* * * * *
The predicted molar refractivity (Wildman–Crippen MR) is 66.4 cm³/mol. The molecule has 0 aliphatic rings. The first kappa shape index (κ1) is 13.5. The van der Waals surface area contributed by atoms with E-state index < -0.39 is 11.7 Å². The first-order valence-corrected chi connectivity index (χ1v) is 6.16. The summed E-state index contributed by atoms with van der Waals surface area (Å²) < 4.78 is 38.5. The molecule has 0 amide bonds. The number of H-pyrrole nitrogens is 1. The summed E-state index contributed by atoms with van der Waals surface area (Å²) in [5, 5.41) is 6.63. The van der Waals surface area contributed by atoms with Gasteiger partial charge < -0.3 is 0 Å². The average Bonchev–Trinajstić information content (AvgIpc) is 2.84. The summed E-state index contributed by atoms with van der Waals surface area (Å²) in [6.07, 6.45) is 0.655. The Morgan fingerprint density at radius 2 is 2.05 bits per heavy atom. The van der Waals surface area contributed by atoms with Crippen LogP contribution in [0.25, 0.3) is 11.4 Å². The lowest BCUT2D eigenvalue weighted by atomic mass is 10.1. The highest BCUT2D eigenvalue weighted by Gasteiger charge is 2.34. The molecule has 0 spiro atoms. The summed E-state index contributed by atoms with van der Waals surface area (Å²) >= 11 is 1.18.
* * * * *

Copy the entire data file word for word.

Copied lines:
The predicted molar refractivity (Wildman–Crippen MR) is 66.4 cm³/mol. The molecule has 0 aliphatic rings. The first kappa shape index (κ1) is 13.5. The van der Waals surface area contributed by atoms with E-state index < -0.39 is 11.7 Å². The first-order valence-corrected chi connectivity index (χ1v) is 6.16. The summed E-state index contributed by atoms with van der Waals surface area (Å²) < 4.78 is 38.5. The molecule has 0 amide bonds. The number of H-pyrrole nitrogens is 1. The summed E-state index contributed by atoms with van der Waals surface area (Å²) in [5, 5.41) is 6.63. The van der Waals surface area contributed by atoms with Gasteiger partial charge < -0.3 is 0 Å². The average Bonchev–Trinajstić information content (AvgIpc) is 2.84. The summed E-state index contributed by atoms with van der Waals surface area (Å²) in [6.07, 6.45) is 0.655. The Morgan fingerprint density at radius 2 is 2.05 bits per heavy atom. The van der Waals surface area contributed by atoms with Crippen LogP contribution in [0.25, 0.3) is 11.4 Å². The lowest BCUT2D eigenvalue weighted by atomic mass is 10.1. The highest BCUT2D eigenvalue weighted by Gasteiger charge is 2.34. The molecule has 0 spiro atoms. The summed E-state index contributed by atoms with van der Waals surface area (Å²) >= 11 is 1.18.